Pop icon David Bowie, 11 years ago speaking about the internet as the biggest opportunity, and the worst imaginable nightmare, in the 21st century.
According to David Bowie (8 January 1947 – 10 January 2016) a new demystification process between the artist and the audience is taking place. From his unique perspective as a British pop singer-song writer, he sees it all starting to come un-wound in the mid-1970s. A few years after his break-through LP Ziggy Stardust and the Spiders from Mars.
Although he distances himself from the record industry in the interview, there is no denying that international record sales gave him the financial rewards that ultimately propelled his career, notoriety and wealth.
According to Bowie, a new feeling is permeating music and the internet (view interview time stamp: 9:30 – 11:30). While there was no pluralism about what we believed in the 1950s and 60s, now there are three, four and fives sides to every question.
Which Bowie believed showed that we are living in total fragmentation. A judgement that should not be taken as a prediction of gloom and doom, and may be better understood in terms of market economics.
What the internet was gong to do to society—both good and bad—was unimaginable (in 1999). We are on the cusp of something exhilarating and terrifying. It is not just a tool.
“It is an alien life form.” Is there life on Mars? Yes. Bowie saw it as ‘just having landed’. And happening in every form of art, every sphere of life.
The break through came in the early part of the 20th century. It was manifested in the arts, for example, in Duchamp’s prescient insight that the work of art is not finished until it comes into contact with the audience. The work of art is not finished until the audience comes to it and adds their own interpretation (11:50):
“What the piece of art is about is that grey space in the middle. That gray space in the middle is what the 21st century is going to be about.”
According to the old philosophical riddle, ‘If a tree falls in the forest, but there is no sentient being to hear it… Does it make a noise?’ Creative work in the arts, work the carries a ‘message’, needs publicity and needs to generate sales.
What creative work has always been about is reaching an audience and causing a ‘buzz’, in order to ‘capitalize’ the product in a new and modern way. We can take as an example, the French Impressionist painters who came to prominence in Paris in the 1870s and 1880s.
Impressionism grew out of Haussmann’s Paris and garnered public attention in the decades immediately following the fall of the regime of Napoleon III. A new capitalist class had been created by well-off people who could invest their fortunes in the city and multiply it, collecting almost instant profits. The office of the Prefect du Seine would assemble the land, cut through the new avenues, and often line the new streets with walls without buildings behind them. Builders would then contract to build the buildings, thus completing the projects in a way that guaranteed that the uniformity of the streetwall would not be compromised. It became a marketing tool to assemble a box behind a window to make it seem from the street that there was an apartment there, with people living in it, during the time it took to finalize building contracts. Both the builders and the property owners were capitalists, seeking for vehicles to multiply their wealth. The residents who rented the apartments, walked in the new boulevards, and shopped in the new stores, were wage earners. They worked for a living and had their incomes sapped by rents and merchandise.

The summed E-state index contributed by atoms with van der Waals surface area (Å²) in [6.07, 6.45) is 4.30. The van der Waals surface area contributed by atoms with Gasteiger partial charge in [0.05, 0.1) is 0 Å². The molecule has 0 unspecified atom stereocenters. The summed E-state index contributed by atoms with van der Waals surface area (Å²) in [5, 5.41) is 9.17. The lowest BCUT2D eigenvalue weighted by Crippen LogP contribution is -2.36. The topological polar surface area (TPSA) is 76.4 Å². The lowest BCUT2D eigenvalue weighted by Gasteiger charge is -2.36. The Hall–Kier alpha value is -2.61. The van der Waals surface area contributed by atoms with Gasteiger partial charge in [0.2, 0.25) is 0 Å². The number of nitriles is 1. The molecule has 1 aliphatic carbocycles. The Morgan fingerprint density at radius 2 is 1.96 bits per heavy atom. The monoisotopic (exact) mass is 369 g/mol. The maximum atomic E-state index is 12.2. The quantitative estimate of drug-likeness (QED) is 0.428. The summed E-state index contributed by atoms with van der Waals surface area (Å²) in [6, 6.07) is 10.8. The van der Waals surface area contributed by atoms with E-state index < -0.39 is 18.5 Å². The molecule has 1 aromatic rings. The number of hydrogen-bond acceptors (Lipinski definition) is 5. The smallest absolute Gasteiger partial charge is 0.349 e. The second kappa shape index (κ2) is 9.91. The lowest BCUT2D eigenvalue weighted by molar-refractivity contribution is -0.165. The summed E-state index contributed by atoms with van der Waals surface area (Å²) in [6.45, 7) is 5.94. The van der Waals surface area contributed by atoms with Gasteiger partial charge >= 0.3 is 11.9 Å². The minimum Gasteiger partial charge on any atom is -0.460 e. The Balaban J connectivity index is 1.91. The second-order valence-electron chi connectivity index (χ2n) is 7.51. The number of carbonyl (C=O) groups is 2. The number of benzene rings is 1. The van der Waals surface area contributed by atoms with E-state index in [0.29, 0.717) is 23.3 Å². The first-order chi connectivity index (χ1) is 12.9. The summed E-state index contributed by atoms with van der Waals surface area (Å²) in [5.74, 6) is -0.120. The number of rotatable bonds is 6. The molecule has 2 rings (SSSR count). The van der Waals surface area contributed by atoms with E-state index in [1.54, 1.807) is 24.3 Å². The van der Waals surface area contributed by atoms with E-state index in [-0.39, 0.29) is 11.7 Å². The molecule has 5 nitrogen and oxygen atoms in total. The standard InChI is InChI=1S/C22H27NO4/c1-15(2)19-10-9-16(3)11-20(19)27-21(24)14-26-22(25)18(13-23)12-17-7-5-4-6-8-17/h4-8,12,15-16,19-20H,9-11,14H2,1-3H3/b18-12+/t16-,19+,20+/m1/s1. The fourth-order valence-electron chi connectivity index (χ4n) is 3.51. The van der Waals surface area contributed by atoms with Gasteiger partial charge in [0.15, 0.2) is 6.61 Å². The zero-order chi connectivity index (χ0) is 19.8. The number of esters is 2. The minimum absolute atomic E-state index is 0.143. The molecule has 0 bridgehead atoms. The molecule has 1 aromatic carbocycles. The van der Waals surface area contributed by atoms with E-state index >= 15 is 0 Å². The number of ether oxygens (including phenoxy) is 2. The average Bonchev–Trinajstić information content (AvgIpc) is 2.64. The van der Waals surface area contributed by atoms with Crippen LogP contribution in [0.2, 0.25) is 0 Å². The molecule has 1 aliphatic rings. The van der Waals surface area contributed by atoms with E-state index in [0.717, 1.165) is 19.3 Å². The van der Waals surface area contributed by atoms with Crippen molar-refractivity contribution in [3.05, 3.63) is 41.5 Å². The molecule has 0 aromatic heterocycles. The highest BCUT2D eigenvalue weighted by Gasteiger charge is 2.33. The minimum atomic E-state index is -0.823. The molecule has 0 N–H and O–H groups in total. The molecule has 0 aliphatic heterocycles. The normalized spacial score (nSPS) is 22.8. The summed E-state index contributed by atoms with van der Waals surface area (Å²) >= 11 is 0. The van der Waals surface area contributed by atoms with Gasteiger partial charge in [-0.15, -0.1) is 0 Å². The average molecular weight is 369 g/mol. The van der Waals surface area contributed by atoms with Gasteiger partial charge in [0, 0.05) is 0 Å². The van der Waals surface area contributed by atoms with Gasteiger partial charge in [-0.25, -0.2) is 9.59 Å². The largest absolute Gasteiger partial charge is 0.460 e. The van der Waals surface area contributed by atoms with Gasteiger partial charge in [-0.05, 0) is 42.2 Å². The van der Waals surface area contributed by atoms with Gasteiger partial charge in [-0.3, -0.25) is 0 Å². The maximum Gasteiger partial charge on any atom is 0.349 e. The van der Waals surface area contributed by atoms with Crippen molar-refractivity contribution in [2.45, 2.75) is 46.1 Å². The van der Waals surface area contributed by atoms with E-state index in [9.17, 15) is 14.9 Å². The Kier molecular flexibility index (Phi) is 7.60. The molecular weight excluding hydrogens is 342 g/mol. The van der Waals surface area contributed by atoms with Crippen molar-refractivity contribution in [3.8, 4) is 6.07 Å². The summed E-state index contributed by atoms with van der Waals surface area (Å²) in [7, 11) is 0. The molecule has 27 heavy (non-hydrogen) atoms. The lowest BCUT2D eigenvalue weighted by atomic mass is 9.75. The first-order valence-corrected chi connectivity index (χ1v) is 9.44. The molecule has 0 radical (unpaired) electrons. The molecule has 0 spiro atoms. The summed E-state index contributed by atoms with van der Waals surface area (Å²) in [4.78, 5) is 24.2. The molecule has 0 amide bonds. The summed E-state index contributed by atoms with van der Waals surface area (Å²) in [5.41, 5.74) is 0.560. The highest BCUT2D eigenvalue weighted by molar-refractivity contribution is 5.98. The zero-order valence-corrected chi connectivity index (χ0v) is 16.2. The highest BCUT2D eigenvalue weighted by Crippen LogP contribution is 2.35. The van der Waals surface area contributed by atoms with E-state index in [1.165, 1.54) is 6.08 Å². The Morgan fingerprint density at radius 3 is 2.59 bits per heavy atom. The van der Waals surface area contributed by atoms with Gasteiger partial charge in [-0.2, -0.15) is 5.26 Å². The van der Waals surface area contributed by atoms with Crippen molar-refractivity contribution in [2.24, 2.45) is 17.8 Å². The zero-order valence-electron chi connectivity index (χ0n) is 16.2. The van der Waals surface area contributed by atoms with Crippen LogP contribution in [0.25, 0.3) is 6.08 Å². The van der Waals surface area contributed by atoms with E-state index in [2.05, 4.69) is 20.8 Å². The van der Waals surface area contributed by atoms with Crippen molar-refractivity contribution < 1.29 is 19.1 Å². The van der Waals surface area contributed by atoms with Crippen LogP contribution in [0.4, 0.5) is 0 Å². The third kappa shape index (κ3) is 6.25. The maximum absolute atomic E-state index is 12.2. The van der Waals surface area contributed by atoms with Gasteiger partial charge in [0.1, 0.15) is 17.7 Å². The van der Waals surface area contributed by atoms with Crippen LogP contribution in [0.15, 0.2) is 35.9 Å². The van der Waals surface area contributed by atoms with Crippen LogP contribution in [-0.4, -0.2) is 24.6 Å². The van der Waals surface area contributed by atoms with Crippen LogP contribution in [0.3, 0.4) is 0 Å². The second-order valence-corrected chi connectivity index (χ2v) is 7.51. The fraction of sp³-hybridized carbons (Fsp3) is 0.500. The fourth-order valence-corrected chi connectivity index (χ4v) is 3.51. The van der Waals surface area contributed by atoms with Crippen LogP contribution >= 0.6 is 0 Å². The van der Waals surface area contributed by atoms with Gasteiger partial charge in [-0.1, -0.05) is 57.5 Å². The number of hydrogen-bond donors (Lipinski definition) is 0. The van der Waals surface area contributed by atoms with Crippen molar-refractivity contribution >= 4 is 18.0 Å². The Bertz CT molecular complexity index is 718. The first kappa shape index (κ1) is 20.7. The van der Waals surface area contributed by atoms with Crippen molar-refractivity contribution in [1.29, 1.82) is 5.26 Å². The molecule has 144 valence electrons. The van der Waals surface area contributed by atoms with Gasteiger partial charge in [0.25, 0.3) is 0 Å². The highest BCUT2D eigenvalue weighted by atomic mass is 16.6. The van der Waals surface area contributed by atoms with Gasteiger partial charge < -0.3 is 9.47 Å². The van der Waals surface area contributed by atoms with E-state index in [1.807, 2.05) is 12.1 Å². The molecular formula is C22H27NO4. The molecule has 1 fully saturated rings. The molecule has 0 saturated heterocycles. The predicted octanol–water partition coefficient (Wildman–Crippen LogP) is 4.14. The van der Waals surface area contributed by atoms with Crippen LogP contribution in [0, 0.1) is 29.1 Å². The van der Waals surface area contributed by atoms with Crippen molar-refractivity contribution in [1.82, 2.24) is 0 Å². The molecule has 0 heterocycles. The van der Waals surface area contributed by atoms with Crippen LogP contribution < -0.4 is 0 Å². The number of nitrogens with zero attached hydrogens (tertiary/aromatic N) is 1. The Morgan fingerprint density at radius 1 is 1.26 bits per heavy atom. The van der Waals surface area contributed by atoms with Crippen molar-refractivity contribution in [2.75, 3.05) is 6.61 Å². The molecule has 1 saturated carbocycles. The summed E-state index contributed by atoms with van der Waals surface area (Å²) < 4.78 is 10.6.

Into this scene in walked the Impressionists. Young, talented and rebellious, more interested in the new photography than in learning the painting traditions of the Academy. Abandoning the studio, they painted out-of-door in the ‘plein air’ where transient light effects brought on by the changing time of day would influence their choice, and challenge their skill at mixing colors. They came from all strands of society: rich and poor; urban and rural. But they all had the same aim in mind: selling their wares—which they did not succeed in doing for decades. Beginning in 1863, their Salons des Refusés were well attended, but sold more tickets than paintings.
Yet, another engine of modern life was also turning: fashions change. And by the time they reached middle age the young painters were mostly financially well off. Later in life, they became both famous and rich. Yet, relatively speaking, it was but a small number that had escaped the orbit of living for wages. And a not much larger circle that had bought and collected their work. Of course, that audience, and more particularly their children and grand children, would greatly profit from the growing valuations for impressionist art. That too was a feature of the modern art market. But it wasn’t guaranteed. The entire cultural enterprise was suffused with an aura of uncertainty and impermanence. Collecting and investing were similarly bound up in the vicissitudes of making markets by bringing together buyers and sellers.
Supposedly the internet would be the medium via which a multiplicity of creative workers will reach an audience. The means by which buyers and sellers will meet beyond the bound so far imposed on market economies by time and space.